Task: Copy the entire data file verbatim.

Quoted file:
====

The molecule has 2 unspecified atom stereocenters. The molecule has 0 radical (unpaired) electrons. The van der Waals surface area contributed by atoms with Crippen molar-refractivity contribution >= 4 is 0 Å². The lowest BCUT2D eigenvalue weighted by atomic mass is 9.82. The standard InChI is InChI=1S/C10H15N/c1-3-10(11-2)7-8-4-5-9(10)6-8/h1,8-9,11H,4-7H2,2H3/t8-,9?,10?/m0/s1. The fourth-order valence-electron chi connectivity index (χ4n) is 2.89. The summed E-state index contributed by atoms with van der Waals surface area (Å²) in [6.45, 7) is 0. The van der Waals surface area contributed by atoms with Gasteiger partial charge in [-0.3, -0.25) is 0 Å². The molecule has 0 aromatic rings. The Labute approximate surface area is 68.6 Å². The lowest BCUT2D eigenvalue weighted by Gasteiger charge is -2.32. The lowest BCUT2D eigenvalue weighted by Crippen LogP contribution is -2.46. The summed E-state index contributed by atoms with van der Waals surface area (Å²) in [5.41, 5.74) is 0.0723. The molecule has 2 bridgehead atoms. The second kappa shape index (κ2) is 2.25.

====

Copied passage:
The molecule has 2 unspecified atom stereocenters. The molecule has 0 radical (unpaired) electrons. The van der Waals surface area contributed by atoms with Crippen molar-refractivity contribution >= 4 is 0 Å². The lowest BCUT2D eigenvalue weighted by atomic mass is 9.82. The standard InChI is InChI=1S/C10H15N/c1-3-10(11-2)7-8-4-5-9(10)6-8/h1,8-9,11H,4-7H2,2H3/t8-,9?,10?/m0/s1. The fourth-order valence-electron chi connectivity index (χ4n) is 2.89. The summed E-state index contributed by atoms with van der Waals surface area (Å²) in [6.45, 7) is 0. The van der Waals surface area contributed by atoms with Gasteiger partial charge in [-0.3, -0.25) is 0 Å². The molecule has 0 aromatic rings. The Labute approximate surface area is 68.6 Å². The lowest BCUT2D eigenvalue weighted by Gasteiger charge is -2.32. The lowest BCUT2D eigenvalue weighted by Crippen LogP contribution is -2.46. The summed E-state index contributed by atoms with van der Waals surface area (Å²) in [5.41, 5.74) is 0.0723. The molecule has 2 bridgehead atoms. The second kappa shape index (κ2) is 2.25.